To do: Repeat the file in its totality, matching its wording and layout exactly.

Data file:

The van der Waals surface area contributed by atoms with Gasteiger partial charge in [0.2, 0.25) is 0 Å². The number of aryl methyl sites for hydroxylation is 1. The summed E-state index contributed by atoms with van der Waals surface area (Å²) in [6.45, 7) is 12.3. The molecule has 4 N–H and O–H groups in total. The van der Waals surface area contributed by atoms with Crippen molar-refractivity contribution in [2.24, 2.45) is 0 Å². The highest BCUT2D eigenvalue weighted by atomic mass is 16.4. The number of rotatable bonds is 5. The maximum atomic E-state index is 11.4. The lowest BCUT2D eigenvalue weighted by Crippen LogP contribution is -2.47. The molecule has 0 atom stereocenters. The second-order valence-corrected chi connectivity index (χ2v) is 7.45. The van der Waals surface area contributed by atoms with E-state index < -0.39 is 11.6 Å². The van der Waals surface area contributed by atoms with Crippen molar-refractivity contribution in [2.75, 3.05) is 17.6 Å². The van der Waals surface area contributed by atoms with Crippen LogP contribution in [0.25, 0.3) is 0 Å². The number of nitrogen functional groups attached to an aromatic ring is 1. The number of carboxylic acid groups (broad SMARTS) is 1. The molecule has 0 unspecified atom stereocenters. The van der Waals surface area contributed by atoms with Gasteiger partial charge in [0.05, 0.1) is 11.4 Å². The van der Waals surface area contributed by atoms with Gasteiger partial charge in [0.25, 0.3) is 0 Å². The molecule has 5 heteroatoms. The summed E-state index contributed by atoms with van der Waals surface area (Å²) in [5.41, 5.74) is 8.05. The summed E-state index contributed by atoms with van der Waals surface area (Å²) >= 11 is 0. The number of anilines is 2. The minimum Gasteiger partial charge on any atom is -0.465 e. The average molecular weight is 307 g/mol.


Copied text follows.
The van der Waals surface area contributed by atoms with Gasteiger partial charge in [0.2, 0.25) is 0 Å². The number of aryl methyl sites for hydroxylation is 1. The summed E-state index contributed by atoms with van der Waals surface area (Å²) in [6.45, 7) is 12.3. The molecule has 4 N–H and O–H groups in total. The van der Waals surface area contributed by atoms with Crippen molar-refractivity contribution in [2.24, 2.45) is 0 Å². The highest BCUT2D eigenvalue weighted by atomic mass is 16.4. The number of rotatable bonds is 5. The maximum atomic E-state index is 11.4. The lowest BCUT2D eigenvalue weighted by Crippen LogP contribution is -2.47. The molecule has 0 atom stereocenters. The second-order valence-corrected chi connectivity index (χ2v) is 7.45. The van der Waals surface area contributed by atoms with E-state index < -0.39 is 11.6 Å². The van der Waals surface area contributed by atoms with Crippen molar-refractivity contribution in [2.75, 3.05) is 17.6 Å². The van der Waals surface area contributed by atoms with Crippen LogP contribution in [0.25, 0.3) is 0 Å². The number of nitrogen functional groups attached to an aromatic ring is 1. The number of carboxylic acid groups (broad SMARTS) is 1. The molecule has 0 unspecified atom stereocenters. The van der Waals surface area contributed by atoms with Gasteiger partial charge in [0.05, 0.1) is 11.4 Å². The van der Waals surface area contributed by atoms with Gasteiger partial charge in [0.25, 0.3) is 0 Å². The molecule has 5 heteroatoms. The summed E-state index contributed by atoms with van der Waals surface area (Å²) in [5.41, 5.74) is 8.05. The summed E-state index contributed by atoms with van der Waals surface area (Å²) >= 11 is 0. The number of anilines is 2. The minimum Gasteiger partial charge on any atom is -0.465 e. The average molecular weight is 307 g/mol.